I truly wish more managers thought less about controlling outcomes and more about empowering employees to be their best.. This is the essence isn’t it but I have seen across the world that it is rarely followed. Empowered employees are assets that every organization need. I just got an idea from this to write about empowering employee. I have seen this in action and how much it changes the perception of the company in my mind :) .
I think your experience speaks a volume about organizations nurturing better managers who work with their employees rather than on them :)
Thanks again for visiting and have a great day :)

Bryce Christiansen August 30, 2011 at 4:49 am

Hi Ashvini,

Thought I’d stop by after reading your comments on Adrienne’s blog. Glad I did.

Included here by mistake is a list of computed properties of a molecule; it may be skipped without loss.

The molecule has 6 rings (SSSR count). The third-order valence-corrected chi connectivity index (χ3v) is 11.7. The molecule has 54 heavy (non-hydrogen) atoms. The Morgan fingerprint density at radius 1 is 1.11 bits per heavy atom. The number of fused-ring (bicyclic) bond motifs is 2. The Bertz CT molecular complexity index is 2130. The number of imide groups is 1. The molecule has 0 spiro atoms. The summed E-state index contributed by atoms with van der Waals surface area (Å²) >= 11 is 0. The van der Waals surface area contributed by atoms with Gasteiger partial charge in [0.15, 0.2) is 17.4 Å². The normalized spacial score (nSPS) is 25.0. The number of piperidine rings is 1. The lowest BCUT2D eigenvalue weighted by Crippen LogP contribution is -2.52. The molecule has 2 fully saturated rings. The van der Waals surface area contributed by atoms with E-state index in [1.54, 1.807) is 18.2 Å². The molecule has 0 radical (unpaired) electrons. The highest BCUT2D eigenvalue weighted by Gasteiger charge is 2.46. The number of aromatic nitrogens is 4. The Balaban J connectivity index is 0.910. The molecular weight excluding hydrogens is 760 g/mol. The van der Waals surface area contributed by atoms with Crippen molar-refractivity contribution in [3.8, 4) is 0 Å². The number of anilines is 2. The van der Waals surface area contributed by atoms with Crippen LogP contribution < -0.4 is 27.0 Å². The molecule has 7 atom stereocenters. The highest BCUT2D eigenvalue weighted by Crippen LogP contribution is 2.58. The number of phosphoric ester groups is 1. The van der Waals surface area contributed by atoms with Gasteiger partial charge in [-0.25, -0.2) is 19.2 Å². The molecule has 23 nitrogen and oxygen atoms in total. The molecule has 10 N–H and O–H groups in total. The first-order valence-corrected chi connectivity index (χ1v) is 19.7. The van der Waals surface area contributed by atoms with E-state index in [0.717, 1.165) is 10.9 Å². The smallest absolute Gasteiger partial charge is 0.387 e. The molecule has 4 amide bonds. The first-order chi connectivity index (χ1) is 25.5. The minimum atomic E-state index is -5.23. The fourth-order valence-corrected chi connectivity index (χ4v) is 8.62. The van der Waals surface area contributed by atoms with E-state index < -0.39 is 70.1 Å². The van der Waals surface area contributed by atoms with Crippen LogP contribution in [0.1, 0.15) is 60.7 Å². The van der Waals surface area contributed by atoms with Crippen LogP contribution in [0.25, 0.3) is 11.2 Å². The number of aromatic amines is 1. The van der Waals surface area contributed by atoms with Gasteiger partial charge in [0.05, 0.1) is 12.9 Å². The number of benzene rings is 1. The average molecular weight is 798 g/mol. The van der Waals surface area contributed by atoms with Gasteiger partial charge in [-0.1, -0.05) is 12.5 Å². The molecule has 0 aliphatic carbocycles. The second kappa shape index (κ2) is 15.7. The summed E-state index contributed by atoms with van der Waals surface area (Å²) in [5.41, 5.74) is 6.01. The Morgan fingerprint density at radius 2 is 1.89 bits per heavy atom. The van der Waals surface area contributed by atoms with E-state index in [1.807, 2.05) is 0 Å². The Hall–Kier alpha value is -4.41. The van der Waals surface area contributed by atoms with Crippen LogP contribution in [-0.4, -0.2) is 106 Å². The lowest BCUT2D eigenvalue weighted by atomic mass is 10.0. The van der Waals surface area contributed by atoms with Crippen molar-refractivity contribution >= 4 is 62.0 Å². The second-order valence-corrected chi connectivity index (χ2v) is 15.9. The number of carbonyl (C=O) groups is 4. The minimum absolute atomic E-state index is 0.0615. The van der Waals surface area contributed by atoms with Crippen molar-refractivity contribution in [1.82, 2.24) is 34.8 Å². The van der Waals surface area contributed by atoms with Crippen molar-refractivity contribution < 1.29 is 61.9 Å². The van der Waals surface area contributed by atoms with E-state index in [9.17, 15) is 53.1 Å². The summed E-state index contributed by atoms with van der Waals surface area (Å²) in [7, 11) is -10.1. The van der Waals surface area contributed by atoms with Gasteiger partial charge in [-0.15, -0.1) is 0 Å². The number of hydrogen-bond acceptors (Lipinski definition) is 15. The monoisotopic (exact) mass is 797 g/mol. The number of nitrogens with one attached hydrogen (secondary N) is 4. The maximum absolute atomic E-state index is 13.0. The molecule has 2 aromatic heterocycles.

I never stopped to think about what the difference between a manager and a boss was, but I tend to agree with your thoughts.

My best bosses never lost their cool in front of us, were willing to do the dirty work, and were hard to say no to.

I’ve been lucky to have a lot of good bosses. Thanks for the great points.

Looking forward to more,


Ashvini Kumar Saxena August 30, 2011 at 3:27 pm

Hi Bryce,

I am really thankful to you to visit and comment on my blog. This is the way I have found great friends on blogosphere and I think it is a wonderful place :).

I literally longed once for getting a good boss because they are so few. Most of them are just managers doing whatever company tells them to do.I am glad that you found them too.

Thanks again for commenting and now that we are connected I will meet you at your blog soon :)
Best regards,

Carolyn@The Wonder of Tech August 29, 2011 at 9:00 pm